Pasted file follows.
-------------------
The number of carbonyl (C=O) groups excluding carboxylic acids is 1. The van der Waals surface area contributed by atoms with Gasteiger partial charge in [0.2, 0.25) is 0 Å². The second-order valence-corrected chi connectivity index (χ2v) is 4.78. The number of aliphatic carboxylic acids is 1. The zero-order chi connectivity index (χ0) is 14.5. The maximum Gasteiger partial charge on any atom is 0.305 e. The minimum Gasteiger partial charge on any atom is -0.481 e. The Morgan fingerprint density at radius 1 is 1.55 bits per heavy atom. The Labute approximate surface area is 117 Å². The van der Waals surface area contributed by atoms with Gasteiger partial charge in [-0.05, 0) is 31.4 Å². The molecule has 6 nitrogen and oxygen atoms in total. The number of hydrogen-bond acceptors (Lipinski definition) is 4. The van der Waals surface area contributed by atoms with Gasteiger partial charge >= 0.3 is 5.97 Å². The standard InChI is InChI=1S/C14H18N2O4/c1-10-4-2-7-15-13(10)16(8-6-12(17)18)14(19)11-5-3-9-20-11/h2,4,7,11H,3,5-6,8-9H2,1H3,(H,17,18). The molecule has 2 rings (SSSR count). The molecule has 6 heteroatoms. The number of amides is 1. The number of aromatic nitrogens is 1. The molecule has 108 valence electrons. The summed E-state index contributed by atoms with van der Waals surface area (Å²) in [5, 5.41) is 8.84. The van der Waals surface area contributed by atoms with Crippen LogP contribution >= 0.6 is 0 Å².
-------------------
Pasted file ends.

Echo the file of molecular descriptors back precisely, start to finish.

The number of carbonyl (C=O) groups excluding carboxylic acids is 1. The van der Waals surface area contributed by atoms with Gasteiger partial charge in [0.2, 0.25) is 0 Å². The second-order valence-corrected chi connectivity index (χ2v) is 4.78. The number of aliphatic carboxylic acids is 1. The zero-order chi connectivity index (χ0) is 14.5. The maximum Gasteiger partial charge on any atom is 0.305 e. The minimum Gasteiger partial charge on any atom is -0.481 e. The Morgan fingerprint density at radius 1 is 1.55 bits per heavy atom. The Labute approximate surface area is 117 Å². The van der Waals surface area contributed by atoms with Gasteiger partial charge in [-0.05, 0) is 31.4 Å². The molecule has 6 nitrogen and oxygen atoms in total. The number of hydrogen-bond acceptors (Lipinski definition) is 4. The van der Waals surface area contributed by atoms with Gasteiger partial charge >= 0.3 is 5.97 Å². The standard InChI is InChI=1S/C14H18N2O4/c1-10-4-2-7-15-13(10)16(8-6-12(17)18)14(19)11-5-3-9-20-11/h2,4,7,11H,3,5-6,8-9H2,1H3,(H,17,18). The molecule has 2 rings (SSSR count). The molecule has 6 heteroatoms. The number of amides is 1. The number of aromatic nitrogens is 1. The molecule has 108 valence electrons. The summed E-state index contributed by atoms with van der Waals surface area (Å²) in [5, 5.41) is 8.84. The van der Waals surface area contributed by atoms with Crippen LogP contribution >= 0.6 is 0 Å².